3. I don’t think increased muscle glycogen levels and lower AGE formation are mutually exclusive. In a recent study of diabetic rats, using a cumin seed extract to improve blood glucose control also increased muscle and liver glycogen content while lowering AGE levels. Besides, stronger people (with bigger muscles and more glycogen) tend to live longer, and exercise (which necessitates glycogen repletion and increases glycogen storage capacity) is positively associated with longevity. There’s also an inverse relationship between muscle strength and AGE levels in the skin of adult men – the stronger you are, the fewer AGEs your skin has. All the evidence points toward muscle glycogen repletion being a good thing.

And now, let’s hear from Carrie on the topic of introducing solids:

Dear Mark (and Carrie),

I have a three-month-old, and since he’s starting to teeth and becoming a little bit interested in food (though he’s still far from trying to grab it from my fork or plate), I have been trying to find out what the best foods to start him with might be. All of my online research came back with “iron-fortified rice cereal”, or other similar results, and when I searched for an answer on your site, I came across an article that discusses feeding babies. However, mostly it talks about the benefits of breastfeeding, and what not to feed baby (with a brief “try more healthy brands, or make your own”), with only a very short few lines talking about what *to* start feeding baby. And so my question is: what would you suggest for good first foods, and what, if anything, should be avoided during those first couple of months of solid foods?

Respectfully yours,


First, I’ll speak from experience. I exclusively breastfed my kids until they were six months old. After that, I introduced solids while maintaining the breastfeeding, starting with cooked peas, carrots, and sweet potatoes. I wasn’t into processed foods, neither for myself nor our kids, so I made all their food instead of buying it. But I was still in the low-fat paradigm (lots of whole grains, fruits, veggies and low-fat dairy). It never crossed my mind to offer things like egg yolks or liver! They did great and have grown up to be healthy, happy (young) adults, but if I knew then what I knew now I probably would have introduced a few other foods as well.

Egg yolks are great. They’ve been shown to be a great way to increase iron stores in babies (PDF), who after the six month mark really start dipping into the iron reserves and require an outside source of it. Bonus points if you use DHA-enriched or pastured eggs, which are higher in nutrients and can increase the serum DHA levels of babies. Soft boil the eggs and either spoon the yolk direct into mouth, or mash with something like banana or sweet potato.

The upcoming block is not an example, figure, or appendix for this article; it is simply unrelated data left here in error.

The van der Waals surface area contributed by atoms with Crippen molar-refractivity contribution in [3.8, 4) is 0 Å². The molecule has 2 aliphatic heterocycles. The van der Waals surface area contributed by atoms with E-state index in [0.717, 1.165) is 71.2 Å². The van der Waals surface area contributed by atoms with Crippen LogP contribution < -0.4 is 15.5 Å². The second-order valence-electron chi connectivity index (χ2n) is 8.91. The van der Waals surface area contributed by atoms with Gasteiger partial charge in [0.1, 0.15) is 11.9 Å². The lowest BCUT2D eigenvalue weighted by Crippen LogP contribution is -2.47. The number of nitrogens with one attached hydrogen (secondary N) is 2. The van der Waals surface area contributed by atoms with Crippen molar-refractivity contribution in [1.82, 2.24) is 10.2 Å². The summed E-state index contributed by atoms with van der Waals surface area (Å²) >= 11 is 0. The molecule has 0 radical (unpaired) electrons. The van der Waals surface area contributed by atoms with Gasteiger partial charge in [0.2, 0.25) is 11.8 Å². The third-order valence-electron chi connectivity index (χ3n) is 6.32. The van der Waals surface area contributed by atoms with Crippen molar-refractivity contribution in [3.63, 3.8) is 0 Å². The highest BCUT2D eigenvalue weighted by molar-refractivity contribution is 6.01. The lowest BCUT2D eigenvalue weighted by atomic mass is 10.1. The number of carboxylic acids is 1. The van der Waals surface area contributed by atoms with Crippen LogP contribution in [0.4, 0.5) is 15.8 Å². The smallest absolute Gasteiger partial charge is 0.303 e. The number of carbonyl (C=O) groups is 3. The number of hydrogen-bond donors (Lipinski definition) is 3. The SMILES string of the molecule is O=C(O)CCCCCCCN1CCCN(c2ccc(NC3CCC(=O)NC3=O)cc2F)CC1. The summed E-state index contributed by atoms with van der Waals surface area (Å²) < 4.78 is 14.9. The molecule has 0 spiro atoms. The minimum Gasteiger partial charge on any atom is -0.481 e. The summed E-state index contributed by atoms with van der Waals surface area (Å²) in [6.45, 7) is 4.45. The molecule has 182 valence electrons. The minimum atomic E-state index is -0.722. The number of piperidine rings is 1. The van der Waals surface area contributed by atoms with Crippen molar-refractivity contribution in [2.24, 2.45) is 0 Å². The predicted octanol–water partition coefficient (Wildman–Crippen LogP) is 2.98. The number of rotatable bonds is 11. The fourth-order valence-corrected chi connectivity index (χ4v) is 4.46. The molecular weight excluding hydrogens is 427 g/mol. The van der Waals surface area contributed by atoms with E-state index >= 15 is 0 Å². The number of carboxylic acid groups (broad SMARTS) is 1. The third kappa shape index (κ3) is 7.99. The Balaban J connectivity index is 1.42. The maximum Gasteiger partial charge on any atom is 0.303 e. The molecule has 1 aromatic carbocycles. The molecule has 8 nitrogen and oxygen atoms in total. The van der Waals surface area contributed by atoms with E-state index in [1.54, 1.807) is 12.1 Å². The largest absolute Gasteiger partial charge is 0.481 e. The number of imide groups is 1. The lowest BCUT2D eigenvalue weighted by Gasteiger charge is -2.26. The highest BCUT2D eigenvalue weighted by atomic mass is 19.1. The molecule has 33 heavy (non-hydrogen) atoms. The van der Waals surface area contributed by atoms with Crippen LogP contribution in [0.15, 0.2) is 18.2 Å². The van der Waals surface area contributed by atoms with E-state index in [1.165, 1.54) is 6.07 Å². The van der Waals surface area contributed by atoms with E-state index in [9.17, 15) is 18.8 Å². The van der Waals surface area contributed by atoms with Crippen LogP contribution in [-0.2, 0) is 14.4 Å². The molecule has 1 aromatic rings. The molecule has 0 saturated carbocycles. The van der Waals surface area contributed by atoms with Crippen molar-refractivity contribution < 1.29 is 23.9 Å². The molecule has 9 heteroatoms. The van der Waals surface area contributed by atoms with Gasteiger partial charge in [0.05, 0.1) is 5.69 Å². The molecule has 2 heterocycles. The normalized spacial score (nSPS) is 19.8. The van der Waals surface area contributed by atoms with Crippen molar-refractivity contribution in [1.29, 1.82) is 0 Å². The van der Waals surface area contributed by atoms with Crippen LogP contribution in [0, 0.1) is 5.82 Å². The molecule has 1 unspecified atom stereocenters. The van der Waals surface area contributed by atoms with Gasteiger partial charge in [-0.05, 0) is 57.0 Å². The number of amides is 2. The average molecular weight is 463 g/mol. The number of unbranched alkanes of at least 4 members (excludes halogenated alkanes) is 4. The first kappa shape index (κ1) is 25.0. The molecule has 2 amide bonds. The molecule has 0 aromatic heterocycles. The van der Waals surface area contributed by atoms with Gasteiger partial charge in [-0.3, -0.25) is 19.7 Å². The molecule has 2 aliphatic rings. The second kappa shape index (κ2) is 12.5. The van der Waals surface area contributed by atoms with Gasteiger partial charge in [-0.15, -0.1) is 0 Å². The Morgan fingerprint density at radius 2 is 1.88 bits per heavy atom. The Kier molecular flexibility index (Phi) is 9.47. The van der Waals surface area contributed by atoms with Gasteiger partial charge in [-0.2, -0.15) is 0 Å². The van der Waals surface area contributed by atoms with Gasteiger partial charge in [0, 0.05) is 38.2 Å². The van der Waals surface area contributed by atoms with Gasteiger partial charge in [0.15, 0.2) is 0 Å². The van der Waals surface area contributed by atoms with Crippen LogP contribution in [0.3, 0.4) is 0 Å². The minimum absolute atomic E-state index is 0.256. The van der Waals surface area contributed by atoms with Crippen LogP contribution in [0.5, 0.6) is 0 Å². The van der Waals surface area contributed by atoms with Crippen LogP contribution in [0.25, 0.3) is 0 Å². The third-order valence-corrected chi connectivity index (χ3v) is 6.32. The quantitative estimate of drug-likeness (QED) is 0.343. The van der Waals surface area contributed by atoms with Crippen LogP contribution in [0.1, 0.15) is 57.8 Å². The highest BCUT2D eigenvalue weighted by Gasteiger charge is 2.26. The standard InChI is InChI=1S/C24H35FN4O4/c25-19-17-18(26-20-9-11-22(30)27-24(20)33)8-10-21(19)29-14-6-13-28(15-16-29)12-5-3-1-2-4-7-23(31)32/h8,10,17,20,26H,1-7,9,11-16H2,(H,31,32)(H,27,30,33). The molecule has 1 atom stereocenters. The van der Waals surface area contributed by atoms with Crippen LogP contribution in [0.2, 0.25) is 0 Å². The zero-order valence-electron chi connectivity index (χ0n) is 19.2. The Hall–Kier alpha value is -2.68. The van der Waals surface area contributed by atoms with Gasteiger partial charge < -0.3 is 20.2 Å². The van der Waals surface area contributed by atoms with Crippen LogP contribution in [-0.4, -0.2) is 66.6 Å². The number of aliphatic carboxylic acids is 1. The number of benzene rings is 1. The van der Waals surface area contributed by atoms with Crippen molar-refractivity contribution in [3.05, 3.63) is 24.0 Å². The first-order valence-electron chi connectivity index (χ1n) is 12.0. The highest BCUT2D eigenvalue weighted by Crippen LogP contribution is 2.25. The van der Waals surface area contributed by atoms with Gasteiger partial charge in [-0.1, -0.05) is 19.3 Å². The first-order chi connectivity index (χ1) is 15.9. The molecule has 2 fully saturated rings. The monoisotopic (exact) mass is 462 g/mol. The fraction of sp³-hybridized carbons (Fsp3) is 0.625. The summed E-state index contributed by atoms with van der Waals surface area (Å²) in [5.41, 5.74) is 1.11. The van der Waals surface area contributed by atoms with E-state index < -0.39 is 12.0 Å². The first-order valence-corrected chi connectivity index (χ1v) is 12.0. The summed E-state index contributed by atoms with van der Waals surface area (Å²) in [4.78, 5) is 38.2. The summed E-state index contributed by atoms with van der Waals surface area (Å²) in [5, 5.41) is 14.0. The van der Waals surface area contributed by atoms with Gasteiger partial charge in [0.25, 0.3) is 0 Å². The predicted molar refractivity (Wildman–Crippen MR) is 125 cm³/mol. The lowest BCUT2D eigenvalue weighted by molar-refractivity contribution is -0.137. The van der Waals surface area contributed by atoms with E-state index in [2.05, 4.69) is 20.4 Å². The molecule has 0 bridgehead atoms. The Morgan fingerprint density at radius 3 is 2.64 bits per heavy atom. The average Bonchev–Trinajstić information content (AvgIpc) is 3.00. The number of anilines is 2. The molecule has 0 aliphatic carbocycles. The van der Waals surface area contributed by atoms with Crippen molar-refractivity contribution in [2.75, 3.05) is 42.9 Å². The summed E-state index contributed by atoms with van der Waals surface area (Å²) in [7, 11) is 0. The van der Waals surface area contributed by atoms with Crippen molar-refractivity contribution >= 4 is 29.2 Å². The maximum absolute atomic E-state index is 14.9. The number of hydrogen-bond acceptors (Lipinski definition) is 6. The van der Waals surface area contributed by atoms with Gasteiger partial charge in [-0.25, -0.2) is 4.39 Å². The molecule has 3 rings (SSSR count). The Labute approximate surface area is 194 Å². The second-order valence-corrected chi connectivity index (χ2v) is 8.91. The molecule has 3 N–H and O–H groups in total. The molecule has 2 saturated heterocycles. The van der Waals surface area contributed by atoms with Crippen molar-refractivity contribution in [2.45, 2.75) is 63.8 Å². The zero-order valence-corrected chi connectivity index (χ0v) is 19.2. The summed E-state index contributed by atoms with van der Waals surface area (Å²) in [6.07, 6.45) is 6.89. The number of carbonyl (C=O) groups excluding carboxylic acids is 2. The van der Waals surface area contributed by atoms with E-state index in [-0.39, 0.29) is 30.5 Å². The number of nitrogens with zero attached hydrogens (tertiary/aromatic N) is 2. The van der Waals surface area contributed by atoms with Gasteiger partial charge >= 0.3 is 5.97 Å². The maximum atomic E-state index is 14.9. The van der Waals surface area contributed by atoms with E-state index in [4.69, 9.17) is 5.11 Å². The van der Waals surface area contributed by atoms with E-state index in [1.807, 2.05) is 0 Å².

Liver’s another food I would have liked to have given my kids very early. It’s super high in folate, iron, and vitamin A, which are nutrients they need. Some people recommend giving it raw after being frozen for 14 days to eliminate pathogens, but I don’t know about that to be quite honest. I think lightly pan cooking it in some butter, coconut oil, or olive oil is just fine.

But mostly just let him decide based on what he’s drawn to on your plate. I think babies’ instincts should be respected. If you’re reading this blog, you’re probably eating a generally healthy diet, so I wouldn’t worry about just letting him eat what you’re eating. There aren’t too many restrictions. It’s generally accepted that you can feed babies food. Stay away from overly spicy stuff, but they don’t necessarily need bland, flavorless, boring food. Just start with little bites, little dabs of whatever food you’re offering, and see how they react. Babies tend to be super expressive with their faces. They’ll let you know when they don’t like something!

When you do offer starchy foods or fruits like sweet potatoes and bananas, consider pre-chewing them. Babies don’t make a ton of pancreatic amylase right off the bat, nor are they big chewers. Your saliva however does contain salivary amylase that can start the digestive process, survive passage into their guts, and make starch digestion easier for your baby. If you don’t want to chew the foods, be sure they are thoroughly cooked. Babies do make significant amounts of salivary amylase before pancreatic, too, so they’re not totally helpless as long as they gum the food (which they do!).

Regarding grains, there is some evidence that introducing too early (before 3 months) or “too late” (after around 7-8 months) can increase the risk of allergies or celiac in genetically susceptible kids. So if either of the baby’s parents have a history of celiac, gluten sensitivity, or other food intolerances, some people are recommending that he be introduced to cereal grains at around the six month mark. Other evidence suggests that waiting until 12 months is better. Could be that waiting even longer works even better. There’s not much evidence to say definitively either way. What’s my take on it? I’m not sure. The evidence is pretty interesting, if conflicting and unclear, despite our general anti-grain stance. I can conceivably see some benefit to giving a tiny bit of grain to an infant to prime them for later exposure. After all, it probably isn’t realistic to keep all grains and gluten from a kid for the rest of their lives. What happens when they go to a birthday party? A pizza joint with friends? Their lives are theirs, and they may choose to eat grains. If you do decide to introduce grains, make sure you’re still breastfeeding, which keeps the gut healthy and stocked full of beneficial, protective Bifidobacteria. A healthy gut appears to be key in preventing food intolerances from arising and promoting a healthy immune response to any food you may eat, and I think this is the most important factor (more so than when you introduce foods).